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Machine learning libraries like sklearn come with lots of ML algorithms. Neural Networks, Logistic Regression, Gradient Boosting Machine and so on. Off the shelf they all have on thing in common. If you give them a spreadsheet like set of data they will try to predict one of the columns depending on which one you specify. So if one of my columns contains zero where a horse (a row of data) lost and one if it won then we can get the ML algorithm to create a model that is hopefully good at predicting those 0s and 1s. It will even give you a a probability between 0 and 1 so that you can then rank the horses in a race and perhaps just back the top ranked horse. this is all jolly good if we find this approach produces profit, but can we get an algorithm to predict profit. Would a model built to find profit work better than a model built to find winners ?.

To find profit with an ML algorithm we have to change something called the loss function. So what is the loss function when its at home ?. Let us think about a commonly used one. Mean Squared Error MSE. If say a logistic regression model predicts Mishriff will win the Breeders Cup turf with a probability of 0.21 and he does win then the error is 1 – 0.21 = 0.79

If on the other hand he loses then the error is 0 – 0.21 = -0.21

Now if we square the two potential errors we always get a positive number namely 0.62 and 0.04

This is the SE and we can see that if we take the average of these across all the predictions made in a year we have the MSE

Hopefully you can see that if losers have lower predicted probabilities and winners have higher probabilities as predicted by our model then we are heading in the right direction. If its the other way round then we have a pretty crap model. The algorithm will attempt to minimize this MSE in its search for a good model.

But we want to model for profit not accuracy, we need a different loss function to MSE, we need to create our own, what is commonly known in ML circles as a custom loss function and plug this into our algorithm and say hey use this not the loss function you use by default.

You can do this with LightGBM and XgBoost but it is easier to do with Deep Learning and Keras. I am not going to go into the code detail here but I am going to share my findings after tipping my toe into this pool.

I created a loss function that would maximize variable stake profit proportional to the rating it produced for each horse in a race. In other words it is betting to win £1 on each horse in a race but whatever profit or loss is made on each horse multiplied by the rating value. So if the top rated horse won with a rating of 0.25 the winnings would be £1 x 0.25 and of course the loss on the lower rated horses would be less because they have lower rating values. The loss/profit on a race is therefore being reduced/increased if higher rated horses win.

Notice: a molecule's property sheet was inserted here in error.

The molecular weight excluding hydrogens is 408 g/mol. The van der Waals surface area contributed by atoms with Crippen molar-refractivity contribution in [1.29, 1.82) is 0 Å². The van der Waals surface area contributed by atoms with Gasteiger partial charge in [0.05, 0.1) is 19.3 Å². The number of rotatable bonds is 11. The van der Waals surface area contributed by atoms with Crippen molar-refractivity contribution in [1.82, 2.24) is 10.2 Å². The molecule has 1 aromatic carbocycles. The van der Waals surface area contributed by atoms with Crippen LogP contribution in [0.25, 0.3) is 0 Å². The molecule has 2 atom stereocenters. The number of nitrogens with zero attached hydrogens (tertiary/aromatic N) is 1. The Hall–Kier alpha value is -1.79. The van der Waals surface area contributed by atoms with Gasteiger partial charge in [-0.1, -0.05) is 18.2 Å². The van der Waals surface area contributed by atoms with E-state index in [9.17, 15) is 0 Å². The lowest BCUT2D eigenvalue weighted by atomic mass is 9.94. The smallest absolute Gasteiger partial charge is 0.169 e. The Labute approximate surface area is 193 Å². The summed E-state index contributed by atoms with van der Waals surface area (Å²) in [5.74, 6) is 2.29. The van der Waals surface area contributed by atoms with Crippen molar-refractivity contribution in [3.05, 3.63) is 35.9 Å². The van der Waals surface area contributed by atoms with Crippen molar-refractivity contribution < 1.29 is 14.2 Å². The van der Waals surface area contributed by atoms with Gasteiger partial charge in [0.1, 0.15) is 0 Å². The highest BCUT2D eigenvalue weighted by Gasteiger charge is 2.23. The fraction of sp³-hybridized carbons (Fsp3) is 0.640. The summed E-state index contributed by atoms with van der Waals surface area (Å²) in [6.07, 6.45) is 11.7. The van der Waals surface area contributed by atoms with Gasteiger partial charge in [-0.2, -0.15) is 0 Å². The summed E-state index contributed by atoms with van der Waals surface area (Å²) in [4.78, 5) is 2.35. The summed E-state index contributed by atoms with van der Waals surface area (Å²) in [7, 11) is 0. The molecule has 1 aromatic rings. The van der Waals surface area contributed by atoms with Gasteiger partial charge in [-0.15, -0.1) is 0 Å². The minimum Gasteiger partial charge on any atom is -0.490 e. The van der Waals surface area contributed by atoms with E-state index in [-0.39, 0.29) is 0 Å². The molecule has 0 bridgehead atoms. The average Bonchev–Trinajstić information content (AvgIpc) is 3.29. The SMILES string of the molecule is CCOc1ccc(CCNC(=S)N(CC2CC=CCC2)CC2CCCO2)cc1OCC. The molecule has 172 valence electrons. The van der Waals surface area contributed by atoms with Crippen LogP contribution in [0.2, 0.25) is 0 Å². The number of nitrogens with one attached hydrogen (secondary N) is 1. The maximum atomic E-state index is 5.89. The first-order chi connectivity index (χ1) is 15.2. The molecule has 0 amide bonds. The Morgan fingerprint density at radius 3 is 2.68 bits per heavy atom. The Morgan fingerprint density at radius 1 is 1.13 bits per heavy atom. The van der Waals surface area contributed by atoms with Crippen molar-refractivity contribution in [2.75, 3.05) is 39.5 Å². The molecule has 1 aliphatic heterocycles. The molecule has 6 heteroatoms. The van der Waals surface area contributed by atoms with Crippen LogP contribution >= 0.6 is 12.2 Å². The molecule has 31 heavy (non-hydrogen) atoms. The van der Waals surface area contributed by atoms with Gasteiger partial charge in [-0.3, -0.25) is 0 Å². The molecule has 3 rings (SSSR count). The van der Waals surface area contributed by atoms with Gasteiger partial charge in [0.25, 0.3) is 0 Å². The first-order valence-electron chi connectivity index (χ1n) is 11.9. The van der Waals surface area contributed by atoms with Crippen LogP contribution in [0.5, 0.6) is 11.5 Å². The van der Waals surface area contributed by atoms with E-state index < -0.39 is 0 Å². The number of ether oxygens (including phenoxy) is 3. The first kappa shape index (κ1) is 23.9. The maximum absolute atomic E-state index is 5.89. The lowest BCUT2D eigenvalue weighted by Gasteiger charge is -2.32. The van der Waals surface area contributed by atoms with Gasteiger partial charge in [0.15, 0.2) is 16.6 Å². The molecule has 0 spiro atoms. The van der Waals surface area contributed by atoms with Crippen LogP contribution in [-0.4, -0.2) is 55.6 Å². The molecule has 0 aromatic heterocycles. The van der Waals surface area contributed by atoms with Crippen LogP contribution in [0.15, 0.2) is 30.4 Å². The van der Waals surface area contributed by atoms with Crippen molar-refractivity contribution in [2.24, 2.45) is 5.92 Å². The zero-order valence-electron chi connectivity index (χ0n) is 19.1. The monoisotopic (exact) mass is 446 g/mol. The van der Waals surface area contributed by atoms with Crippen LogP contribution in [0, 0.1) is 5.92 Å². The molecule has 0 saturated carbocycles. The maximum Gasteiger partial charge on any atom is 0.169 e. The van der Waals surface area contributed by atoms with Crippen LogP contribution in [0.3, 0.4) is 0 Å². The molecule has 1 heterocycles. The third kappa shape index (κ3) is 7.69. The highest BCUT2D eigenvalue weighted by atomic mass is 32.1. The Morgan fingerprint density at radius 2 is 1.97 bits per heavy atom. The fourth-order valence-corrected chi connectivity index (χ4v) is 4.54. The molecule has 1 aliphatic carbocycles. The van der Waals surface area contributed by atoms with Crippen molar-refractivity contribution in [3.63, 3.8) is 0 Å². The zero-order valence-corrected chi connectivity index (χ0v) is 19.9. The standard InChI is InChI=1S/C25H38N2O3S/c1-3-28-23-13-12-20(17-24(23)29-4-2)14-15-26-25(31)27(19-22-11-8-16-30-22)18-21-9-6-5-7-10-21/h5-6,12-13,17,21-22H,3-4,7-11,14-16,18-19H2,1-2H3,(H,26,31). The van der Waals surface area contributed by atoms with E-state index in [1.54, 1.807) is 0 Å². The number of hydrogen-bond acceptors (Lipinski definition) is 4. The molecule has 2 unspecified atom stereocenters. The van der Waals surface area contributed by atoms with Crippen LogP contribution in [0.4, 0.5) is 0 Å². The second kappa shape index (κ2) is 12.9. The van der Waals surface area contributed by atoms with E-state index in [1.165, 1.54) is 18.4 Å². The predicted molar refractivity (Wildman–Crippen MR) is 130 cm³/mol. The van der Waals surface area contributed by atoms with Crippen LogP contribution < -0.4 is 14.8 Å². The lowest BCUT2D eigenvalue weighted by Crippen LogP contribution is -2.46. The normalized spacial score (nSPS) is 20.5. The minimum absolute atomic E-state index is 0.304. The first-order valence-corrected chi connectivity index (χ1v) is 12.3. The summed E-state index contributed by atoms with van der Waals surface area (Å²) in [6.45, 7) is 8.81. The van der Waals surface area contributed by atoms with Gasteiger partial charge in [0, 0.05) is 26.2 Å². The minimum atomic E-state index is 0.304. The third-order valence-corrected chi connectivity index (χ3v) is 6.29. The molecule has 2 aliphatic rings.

Plugging this in to a Deep learning Neural Network using Keras produced the following results for top rated horses in each race (UK Handicaps flat). I go on to compare this with a GBM model produced in MySportsAI using the same data but obviously designed to find winners.

First data for 2011 to 2015 was split into 80% for training and 20% for testing chronolgically. If you have used a Neural Network before you will know that because of the stochastic nature of NNs you can train a model and get results from it but if you retrain it then you will get different results (MySportsAI users try this with the NN option). This is not the case with GBM. This does not mean NN’s are unreliable, you just have to train and test a few times to get a reasonable picture ort an average. Here are the results for top rated horses for 5 runs with a custom loss function in place.

Each run produced 3959 top rated bets

Run 1 ROI% 1.79 VROI% 2.45

Run 2 ROI% 5.05 VROI% 1.82

Run 3 ROI% -3.76 VROI% 1.45

Run 4 ROI% -0.08 VROI% 0.69

Run 5 ROI% 2.18 VROI% 3.21

The first thing I should mention about the above models is that in line with common wisdom I scaled the 3 input features so that they were all in a range of 0 to 1. This is something that is commonly advised for NN’s but I was about to find that the opposite was the case for my data which surprised me.

Here are the results without scaling.

Run 1 ROI% 10.53 VROI% 4.8

Run 2 ROI% 6.47 VROI% 2.06

Run 3 ROI% 2.79 VROI% 3.08

Run 4 ROI% 9.77 VROI% 7.79

Run 5 ROI% 9.49 VROI% 12.11

So how does GBM algorithm perform with the same data but obviously no custom loss function

ROI% 5.71 VROI% 5.66

When taking averages GBM is slightly worse than the average performance of the NN using a custom loss function.

My nest step was to look at how these two performed on validation sets. In other words other hold out periods ie 2016-17 data and 2018-19 data. First 2016/17. Firstly the question to ask is which of the 5 runs I performed with the NN should I use. I tried the highest performed first and this gave some weid results, the top rated horse was getting a rating of 0.99etc which suggests something went wrong, probably the NN found whats called a local optima and simply over fitted or in laymans terms, got lucky in this case. Needles to say the results on 2016/17 were poor. Next I tried a mid range model and this looked promising

**2016/17**

**GBM **ROI% -1.66 VROI% 0.55 **NN **with loss function ROI% 8.08 VROI% 3.68

**2018/19**

**GBM **ROI% 6.23 VROI% 3.11 **NN** with loss function ROI% 4.12 VROI% 3.78

Another area of interest may be to use the ranking of the horse instead of the probability when multiplying the loss in the loss function. If you have any ideas of your own please comment and vote on the usefulness of the article.